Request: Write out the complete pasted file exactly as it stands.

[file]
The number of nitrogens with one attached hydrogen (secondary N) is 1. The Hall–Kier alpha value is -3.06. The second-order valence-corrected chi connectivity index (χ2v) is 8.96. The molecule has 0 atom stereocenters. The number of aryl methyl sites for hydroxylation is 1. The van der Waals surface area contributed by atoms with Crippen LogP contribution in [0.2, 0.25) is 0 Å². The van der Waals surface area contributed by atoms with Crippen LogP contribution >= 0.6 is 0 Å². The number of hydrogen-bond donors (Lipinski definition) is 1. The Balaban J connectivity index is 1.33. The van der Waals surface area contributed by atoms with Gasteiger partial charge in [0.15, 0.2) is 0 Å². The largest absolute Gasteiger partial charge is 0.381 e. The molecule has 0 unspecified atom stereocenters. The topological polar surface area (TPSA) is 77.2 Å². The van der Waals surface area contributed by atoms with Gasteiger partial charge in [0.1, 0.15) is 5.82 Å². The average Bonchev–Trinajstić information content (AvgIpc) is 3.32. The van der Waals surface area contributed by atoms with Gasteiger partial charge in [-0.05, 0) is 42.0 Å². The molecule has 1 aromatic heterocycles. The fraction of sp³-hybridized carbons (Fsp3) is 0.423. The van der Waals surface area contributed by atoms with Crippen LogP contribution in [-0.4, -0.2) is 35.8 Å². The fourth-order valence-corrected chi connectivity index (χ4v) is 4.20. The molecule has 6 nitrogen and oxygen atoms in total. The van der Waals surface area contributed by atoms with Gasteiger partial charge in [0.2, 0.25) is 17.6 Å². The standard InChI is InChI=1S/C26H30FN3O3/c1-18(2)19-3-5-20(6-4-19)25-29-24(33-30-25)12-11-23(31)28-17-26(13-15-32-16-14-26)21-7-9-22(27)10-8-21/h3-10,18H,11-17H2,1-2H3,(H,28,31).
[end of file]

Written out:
The number of nitrogens with one attached hydrogen (secondary N) is 1. The Hall–Kier alpha value is -3.06. The second-order valence-corrected chi connectivity index (χ2v) is 8.96. The molecule has 0 atom stereocenters. The number of aryl methyl sites for hydroxylation is 1. The van der Waals surface area contributed by atoms with Crippen LogP contribution in [0.2, 0.25) is 0 Å². The van der Waals surface area contributed by atoms with Crippen LogP contribution >= 0.6 is 0 Å². The number of hydrogen-bond donors (Lipinski definition) is 1. The Balaban J connectivity index is 1.33. The van der Waals surface area contributed by atoms with Gasteiger partial charge in [0.15, 0.2) is 0 Å². The largest absolute Gasteiger partial charge is 0.381 e. The molecule has 0 unspecified atom stereocenters. The topological polar surface area (TPSA) is 77.2 Å². The van der Waals surface area contributed by atoms with Gasteiger partial charge in [0.1, 0.15) is 5.82 Å². The average Bonchev–Trinajstić information content (AvgIpc) is 3.32. The van der Waals surface area contributed by atoms with Gasteiger partial charge in [-0.05, 0) is 42.0 Å². The molecule has 1 aromatic heterocycles. The fraction of sp³-hybridized carbons (Fsp3) is 0.423. The van der Waals surface area contributed by atoms with Crippen LogP contribution in [-0.4, -0.2) is 35.8 Å². The fourth-order valence-corrected chi connectivity index (χ4v) is 4.20. The molecule has 6 nitrogen and oxygen atoms in total. The van der Waals surface area contributed by atoms with Gasteiger partial charge in [0.2, 0.25) is 17.6 Å². The standard InChI is InChI=1S/C26H30FN3O3/c1-18(2)19-3-5-20(6-4-19)25-29-24(33-30-25)12-11-23(31)28-17-26(13-15-32-16-14-26)21-7-9-22(27)10-8-21/h3-10,18H,11-17H2,1-2H3,(H,28,31).